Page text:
punchcard svg file available
cisin at xenosoft.com
Thu Sep 10 13:47:16 CDT 2015
>>> If you find a source of paper stock that works, please let everyone
>>> know about it. The real paper is gone, and will likely never be made
>>> again. It is a specialized stock that is extremely difficult to make.
>> What is different about it? Thickness? Weight/square metre? Density?
>> Impregnated with something?
On Thu, 10 Sep 2015, simon wrote:
> Its hard to explain. it feels tough and bendable, but it is thinner as you
> would expect from the toughness.
Also, had to have the right friction to slide through, but catch on the
rollers. CDC's optical card readers came later, and made dramatic
improvements in DP.
In those days, the cardstock was extremely available, in large sheets and
in precut blanks, in a variety of colors. Print-shops abounded who would
do custom cards, if your business thought that it needed them.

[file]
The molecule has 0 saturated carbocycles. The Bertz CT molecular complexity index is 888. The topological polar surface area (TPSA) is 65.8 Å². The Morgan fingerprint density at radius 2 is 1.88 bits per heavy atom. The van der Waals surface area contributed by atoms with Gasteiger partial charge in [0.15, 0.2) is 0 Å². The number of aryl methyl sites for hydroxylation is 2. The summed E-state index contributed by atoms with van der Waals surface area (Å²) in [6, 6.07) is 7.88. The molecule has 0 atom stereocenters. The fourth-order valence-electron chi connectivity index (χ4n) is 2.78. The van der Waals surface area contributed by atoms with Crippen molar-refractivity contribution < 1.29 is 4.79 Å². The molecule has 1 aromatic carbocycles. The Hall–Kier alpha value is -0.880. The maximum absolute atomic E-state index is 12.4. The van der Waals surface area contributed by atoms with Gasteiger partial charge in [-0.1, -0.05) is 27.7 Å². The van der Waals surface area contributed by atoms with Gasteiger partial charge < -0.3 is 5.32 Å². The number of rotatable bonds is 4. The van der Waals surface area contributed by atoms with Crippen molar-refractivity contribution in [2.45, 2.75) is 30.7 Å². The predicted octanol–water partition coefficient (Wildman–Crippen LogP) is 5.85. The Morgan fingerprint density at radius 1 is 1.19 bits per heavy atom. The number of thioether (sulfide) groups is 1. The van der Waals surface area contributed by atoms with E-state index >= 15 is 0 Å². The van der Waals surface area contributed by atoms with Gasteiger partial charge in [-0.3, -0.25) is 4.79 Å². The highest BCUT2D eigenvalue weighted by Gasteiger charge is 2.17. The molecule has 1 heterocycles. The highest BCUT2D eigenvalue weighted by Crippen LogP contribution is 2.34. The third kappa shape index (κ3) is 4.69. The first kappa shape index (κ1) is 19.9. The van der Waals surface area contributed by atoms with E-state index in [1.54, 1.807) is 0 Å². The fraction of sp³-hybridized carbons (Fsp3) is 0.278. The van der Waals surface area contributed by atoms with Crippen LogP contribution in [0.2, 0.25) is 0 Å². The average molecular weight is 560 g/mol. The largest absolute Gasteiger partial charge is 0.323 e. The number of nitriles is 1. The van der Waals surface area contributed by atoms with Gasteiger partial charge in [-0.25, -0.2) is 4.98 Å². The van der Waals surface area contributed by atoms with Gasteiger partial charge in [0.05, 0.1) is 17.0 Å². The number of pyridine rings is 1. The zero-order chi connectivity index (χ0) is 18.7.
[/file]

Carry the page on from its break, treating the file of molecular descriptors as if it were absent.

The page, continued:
And yet, some card readers were amazingly tolerant!
For example, half a century ago, CBS had a bunch of projects, such as the
National Driver's Test (1966). IBM provided the hardware and software.
They decided to give out Port-A-Punch cards, which were 80 column cards
with every other column of holes pre-perforated, so that anybody could
take a special stylus or a random pencil and create their own hanging
chips/"Chads". But, how to recollect them? They actually had people
stick a stamp on them and MAIL them! ("Business Reply Mail" would have
shifted the franking burden, otherwise it would have made MUCH more sense)
They then successfully ran them through the card reader of a 360! Keep in
mind that it was an IBM PR stunt, so they had a CE standing next to the
reader, clearing jams in real-time. I wonder if IBM cheated and modified
the input maw?
So, the specific card-stock is critical, but it worked with a postage
stamp stuck to it?
Although the hardware reliability was a welcome surprise (I wonder how my
life would have gone if it hadn't), the software wasn't. The live
statistics weren't adding up close enough to 100%! On camera, Walter
Cronkite was stalling, and right behind him, my father was frantically
manually adding the numbers. Starting a week later, there were a copy of
McCracken FORTRAN and Decima Anderson's book on my parent's coffee table.
Instead of continuing to use 084 sorters, we learned a little FORTRAN.
Grumpy Ol' Fred cisin at xenosoft.com
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